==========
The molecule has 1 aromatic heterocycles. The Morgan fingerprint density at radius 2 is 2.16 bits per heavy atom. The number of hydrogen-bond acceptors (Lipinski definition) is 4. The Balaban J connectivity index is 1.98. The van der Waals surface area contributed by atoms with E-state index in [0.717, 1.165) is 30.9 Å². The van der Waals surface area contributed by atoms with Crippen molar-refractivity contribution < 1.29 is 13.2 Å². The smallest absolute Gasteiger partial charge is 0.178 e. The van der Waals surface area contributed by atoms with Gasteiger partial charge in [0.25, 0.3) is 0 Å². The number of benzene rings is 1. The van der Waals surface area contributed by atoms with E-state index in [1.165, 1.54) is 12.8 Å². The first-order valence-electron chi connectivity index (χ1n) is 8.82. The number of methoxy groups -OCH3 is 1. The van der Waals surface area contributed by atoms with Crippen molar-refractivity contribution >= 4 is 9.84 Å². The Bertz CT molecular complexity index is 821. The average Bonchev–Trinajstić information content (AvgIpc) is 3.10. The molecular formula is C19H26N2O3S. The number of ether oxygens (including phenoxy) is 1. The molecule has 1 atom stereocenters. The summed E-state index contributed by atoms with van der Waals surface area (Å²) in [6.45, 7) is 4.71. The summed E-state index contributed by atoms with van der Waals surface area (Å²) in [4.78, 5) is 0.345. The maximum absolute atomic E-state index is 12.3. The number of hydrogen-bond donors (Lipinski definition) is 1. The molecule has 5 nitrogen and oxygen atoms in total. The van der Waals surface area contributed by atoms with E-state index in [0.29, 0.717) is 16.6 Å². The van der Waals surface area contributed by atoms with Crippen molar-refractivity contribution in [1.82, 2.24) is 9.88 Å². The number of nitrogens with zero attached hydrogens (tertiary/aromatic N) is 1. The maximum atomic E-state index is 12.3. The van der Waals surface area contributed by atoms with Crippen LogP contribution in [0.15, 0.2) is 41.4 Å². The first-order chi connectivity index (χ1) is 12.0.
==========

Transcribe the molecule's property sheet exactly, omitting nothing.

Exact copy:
The molecule has 1 aromatic heterocycles. The Morgan fingerprint density at radius 2 is 2.16 bits per heavy atom. The number of hydrogen-bond acceptors (Lipinski definition) is 4. The Balaban J connectivity index is 1.98. The van der Waals surface area contributed by atoms with E-state index in [0.717, 1.165) is 30.9 Å². The van der Waals surface area contributed by atoms with Crippen molar-refractivity contribution < 1.29 is 13.2 Å². The smallest absolute Gasteiger partial charge is 0.178 e. The van der Waals surface area contributed by atoms with Gasteiger partial charge in [0.25, 0.3) is 0 Å². The number of benzene rings is 1. The van der Waals surface area contributed by atoms with E-state index in [1.165, 1.54) is 12.8 Å². The first-order valence-electron chi connectivity index (χ1n) is 8.82. The number of methoxy groups -OCH3 is 1. The van der Waals surface area contributed by atoms with Crippen molar-refractivity contribution >= 4 is 9.84 Å². The Bertz CT molecular complexity index is 821. The average Bonchev–Trinajstić information content (AvgIpc) is 3.10. The molecular formula is C19H26N2O3S. The number of ether oxygens (including phenoxy) is 1. The molecule has 1 atom stereocenters. The summed E-state index contributed by atoms with van der Waals surface area (Å²) in [6.45, 7) is 4.71. The summed E-state index contributed by atoms with van der Waals surface area (Å²) in [4.78, 5) is 0.345. The maximum absolute atomic E-state index is 12.3. The number of hydrogen-bond donors (Lipinski definition) is 1. The molecule has 5 nitrogen and oxygen atoms in total. The van der Waals surface area contributed by atoms with E-state index in [0.29, 0.717) is 16.6 Å². The van der Waals surface area contributed by atoms with Crippen molar-refractivity contribution in [1.82, 2.24) is 9.88 Å². The number of nitrogens with zero attached hydrogens (tertiary/aromatic N) is 1. The maximum atomic E-state index is 12.3. The van der Waals surface area contributed by atoms with Crippen LogP contribution in [0.15, 0.2) is 41.4 Å². The first-order chi connectivity index (χ1) is 12.0.